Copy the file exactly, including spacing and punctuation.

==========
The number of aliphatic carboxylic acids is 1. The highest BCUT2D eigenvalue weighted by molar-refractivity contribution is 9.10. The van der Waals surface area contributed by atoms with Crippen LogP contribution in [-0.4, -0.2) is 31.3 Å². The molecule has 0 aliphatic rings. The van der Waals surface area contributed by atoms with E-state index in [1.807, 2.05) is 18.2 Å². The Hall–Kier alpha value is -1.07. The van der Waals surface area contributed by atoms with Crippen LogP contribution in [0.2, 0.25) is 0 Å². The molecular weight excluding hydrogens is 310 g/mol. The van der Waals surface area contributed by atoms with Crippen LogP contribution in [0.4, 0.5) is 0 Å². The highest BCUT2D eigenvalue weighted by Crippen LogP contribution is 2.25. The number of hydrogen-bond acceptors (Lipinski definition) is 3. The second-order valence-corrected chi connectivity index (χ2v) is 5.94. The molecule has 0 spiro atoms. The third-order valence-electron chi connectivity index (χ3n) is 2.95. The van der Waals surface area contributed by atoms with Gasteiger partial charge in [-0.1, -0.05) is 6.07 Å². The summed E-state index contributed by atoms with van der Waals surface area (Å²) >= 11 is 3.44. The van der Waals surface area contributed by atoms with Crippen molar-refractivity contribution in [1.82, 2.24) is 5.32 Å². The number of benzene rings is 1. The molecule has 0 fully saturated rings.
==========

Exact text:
The number of aliphatic carboxylic acids is 1. The highest BCUT2D eigenvalue weighted by molar-refractivity contribution is 9.10. The van der Waals surface area contributed by atoms with Crippen LogP contribution in [-0.4, -0.2) is 31.3 Å². The molecule has 0 aliphatic rings. The van der Waals surface area contributed by atoms with E-state index in [1.807, 2.05) is 18.2 Å². The Hall–Kier alpha value is -1.07. The van der Waals surface area contributed by atoms with Crippen LogP contribution in [0.2, 0.25) is 0 Å². The molecular weight excluding hydrogens is 310 g/mol. The van der Waals surface area contributed by atoms with Crippen LogP contribution in [0.4, 0.5) is 0 Å². The highest BCUT2D eigenvalue weighted by Crippen LogP contribution is 2.25. The number of hydrogen-bond acceptors (Lipinski definition) is 3. The second-order valence-corrected chi connectivity index (χ2v) is 5.94. The molecule has 0 spiro atoms. The third-order valence-electron chi connectivity index (χ3n) is 2.95. The van der Waals surface area contributed by atoms with Gasteiger partial charge in [-0.1, -0.05) is 6.07 Å². The summed E-state index contributed by atoms with van der Waals surface area (Å²) >= 11 is 3.44. The van der Waals surface area contributed by atoms with Crippen molar-refractivity contribution in [1.82, 2.24) is 5.32 Å². The number of benzene rings is 1. The molecule has 0 fully saturated rings.